Prenatal Screening Ontario Study


Ottawa, Ontario — Wednesday August 4, 2021


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population-based study examining routinely collected data from BORN Ontario, the province’s perinatal registry.


Measure the performance and impact of Ontario’s prenatal screening system for aneuploidy after the incorporation of cfDNA testing, also known as NIPT (which measures placental DNA circulating in the blood of the pregnant person).


In Ontario, pregnant individuals are offered publicly funded multiple marker screening (which includes measuring hormones from the blood, and other information). Publicly funded cfDNA screening is available to those with an increased chance of having a pregnancy with certain aneuploidies, like trisomy 21 (Down syndrome) or trisomy 18.


Data from 373,682 singleton pregnancies with a due date between Sept 1, 2016 and March 31, 2019, that were offered publicly funded prenatal screening.


Evaluating real-world prenatal screening system performance is important for making improvements to the system and supporting decision making for pregnant individuals.

Key findings

  • Prenatal screening is a choice. The offer of prenatal screening was accepted for 69.9% of all singleton pregnancies
  • 2.4% of all screened pregnancies underwent prenatal diagnosis. There was nearly a twofold decrease in prenatal diagnosis since the introduction of cfDNA screening.
  • The overall sensitivity of prenatal screening for trisomy 21 was 89.9%.  The overall sensitivity of prenatal screening for trisomy 18 was 80.5%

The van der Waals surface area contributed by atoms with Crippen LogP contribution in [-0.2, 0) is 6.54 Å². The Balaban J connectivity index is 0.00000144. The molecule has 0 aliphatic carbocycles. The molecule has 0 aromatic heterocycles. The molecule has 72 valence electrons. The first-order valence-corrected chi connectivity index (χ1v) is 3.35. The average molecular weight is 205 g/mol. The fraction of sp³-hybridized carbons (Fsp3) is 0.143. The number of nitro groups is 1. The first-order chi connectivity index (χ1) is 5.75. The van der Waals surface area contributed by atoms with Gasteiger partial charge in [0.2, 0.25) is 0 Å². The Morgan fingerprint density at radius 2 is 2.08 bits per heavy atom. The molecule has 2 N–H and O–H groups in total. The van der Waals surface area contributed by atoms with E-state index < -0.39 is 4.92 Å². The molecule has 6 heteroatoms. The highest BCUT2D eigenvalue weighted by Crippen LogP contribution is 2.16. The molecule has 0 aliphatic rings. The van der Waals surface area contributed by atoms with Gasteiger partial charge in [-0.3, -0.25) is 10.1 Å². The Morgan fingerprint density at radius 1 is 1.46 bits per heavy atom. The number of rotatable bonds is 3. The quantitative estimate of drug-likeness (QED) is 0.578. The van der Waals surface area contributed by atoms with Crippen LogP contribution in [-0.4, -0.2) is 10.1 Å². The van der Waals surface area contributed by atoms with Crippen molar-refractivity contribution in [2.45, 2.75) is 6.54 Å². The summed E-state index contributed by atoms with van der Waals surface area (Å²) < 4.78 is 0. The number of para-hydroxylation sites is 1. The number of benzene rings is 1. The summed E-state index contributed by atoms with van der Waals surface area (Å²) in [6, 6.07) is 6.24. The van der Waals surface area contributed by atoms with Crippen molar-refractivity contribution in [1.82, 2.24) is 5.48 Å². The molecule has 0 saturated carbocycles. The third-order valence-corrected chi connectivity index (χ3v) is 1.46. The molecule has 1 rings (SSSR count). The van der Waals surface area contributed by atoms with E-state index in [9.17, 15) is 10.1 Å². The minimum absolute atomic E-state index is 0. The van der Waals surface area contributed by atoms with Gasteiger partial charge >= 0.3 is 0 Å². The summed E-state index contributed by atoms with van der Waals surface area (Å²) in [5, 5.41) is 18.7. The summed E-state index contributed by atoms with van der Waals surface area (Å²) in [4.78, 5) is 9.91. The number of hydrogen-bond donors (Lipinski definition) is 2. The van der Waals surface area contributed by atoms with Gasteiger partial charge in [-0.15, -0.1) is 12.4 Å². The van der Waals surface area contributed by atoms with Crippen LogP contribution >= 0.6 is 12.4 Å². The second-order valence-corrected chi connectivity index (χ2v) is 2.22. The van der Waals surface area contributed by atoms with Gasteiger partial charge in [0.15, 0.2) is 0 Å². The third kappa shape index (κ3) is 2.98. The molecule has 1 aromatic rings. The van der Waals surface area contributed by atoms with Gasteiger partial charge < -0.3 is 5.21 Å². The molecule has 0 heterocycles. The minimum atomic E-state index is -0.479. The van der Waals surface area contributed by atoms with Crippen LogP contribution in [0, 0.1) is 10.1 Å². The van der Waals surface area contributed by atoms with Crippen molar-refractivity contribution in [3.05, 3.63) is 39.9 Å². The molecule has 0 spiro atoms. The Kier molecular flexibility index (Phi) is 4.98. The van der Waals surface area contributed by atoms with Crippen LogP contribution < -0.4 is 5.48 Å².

• The overall sensitivity of prenatal screening for trisomy 21 was 98.8%.  The overall sensitivity of prenatal screening for trisomy 18 was 99.9%.
  • Sensitivity refers to the proportion of pregnancies with trisomy 21 / trisomy 18 that received positive screening results.
  • Specificity refers to the proportion of pregnancies without trisomy 21 / trisomy 18 that received negative screening results.
  • 65.2% of pregnancies with a screen positive cfDNA result had invasive prenatal diagnostic testing. Pregnant people continue to make individual decisions about prenatal testing.


This study demonstrates that pregnant Ontarians have access to a robust, high-quality prenatal screening system that reduces invasive prenatal diagnostic testing and supports informed decision making.


Dougan SD, Okun N, Bellai-Dussault K et al. Performance of a universally offered prenatal screening program incorporating cfDNA in Ontario, Canada: a descriptive population-based cohort study of 280,000 pregnancies,CMAJ2021. DOI:

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